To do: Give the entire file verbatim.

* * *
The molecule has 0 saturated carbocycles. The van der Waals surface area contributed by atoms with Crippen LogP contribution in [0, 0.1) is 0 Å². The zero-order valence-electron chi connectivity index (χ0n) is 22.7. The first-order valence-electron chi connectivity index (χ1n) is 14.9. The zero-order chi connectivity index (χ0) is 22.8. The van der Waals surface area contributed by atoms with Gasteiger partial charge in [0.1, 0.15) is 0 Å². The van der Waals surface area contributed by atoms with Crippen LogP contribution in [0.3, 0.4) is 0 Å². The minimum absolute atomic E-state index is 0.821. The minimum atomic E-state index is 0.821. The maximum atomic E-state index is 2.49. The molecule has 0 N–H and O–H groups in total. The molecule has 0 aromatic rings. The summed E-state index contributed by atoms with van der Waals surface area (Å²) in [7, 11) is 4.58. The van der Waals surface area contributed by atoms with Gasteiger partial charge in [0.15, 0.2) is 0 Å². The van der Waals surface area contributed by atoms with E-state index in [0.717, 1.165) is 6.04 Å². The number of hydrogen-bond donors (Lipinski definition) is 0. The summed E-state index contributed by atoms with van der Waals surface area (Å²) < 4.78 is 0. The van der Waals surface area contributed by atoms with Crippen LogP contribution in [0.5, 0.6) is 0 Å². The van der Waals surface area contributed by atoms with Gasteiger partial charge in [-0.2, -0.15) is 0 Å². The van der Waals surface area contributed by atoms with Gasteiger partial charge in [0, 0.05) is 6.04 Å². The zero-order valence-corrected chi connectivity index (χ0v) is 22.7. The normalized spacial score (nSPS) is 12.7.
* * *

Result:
The molecule has 0 saturated carbocycles. The van der Waals surface area contributed by atoms with Crippen LogP contribution in [0, 0.1) is 0 Å². The zero-order valence-electron chi connectivity index (χ0n) is 22.7. The first-order valence-electron chi connectivity index (χ1n) is 14.9. The zero-order chi connectivity index (χ0) is 22.8. The van der Waals surface area contributed by atoms with Gasteiger partial charge in [0.1, 0.15) is 0 Å². The van der Waals surface area contributed by atoms with Crippen LogP contribution in [0.3, 0.4) is 0 Å². The minimum absolute atomic E-state index is 0.821. The minimum atomic E-state index is 0.821. The maximum atomic E-state index is 2.49. The molecule has 0 N–H and O–H groups in total. The molecule has 0 aromatic rings. The summed E-state index contributed by atoms with van der Waals surface area (Å²) in [7, 11) is 4.58. The van der Waals surface area contributed by atoms with Gasteiger partial charge in [0.15, 0.2) is 0 Å². The van der Waals surface area contributed by atoms with E-state index in [0.717, 1.165) is 6.04 Å². The number of hydrogen-bond donors (Lipinski definition) is 0. The summed E-state index contributed by atoms with van der Waals surface area (Å²) < 4.78 is 0. The van der Waals surface area contributed by atoms with Crippen LogP contribution in [0.5, 0.6) is 0 Å². The van der Waals surface area contributed by atoms with Gasteiger partial charge in [-0.2, -0.15) is 0 Å². The van der Waals surface area contributed by atoms with Gasteiger partial charge in [0, 0.05) is 6.04 Å². The zero-order valence-corrected chi connectivity index (χ0v) is 22.7. The normalized spacial score (nSPS) is 12.7.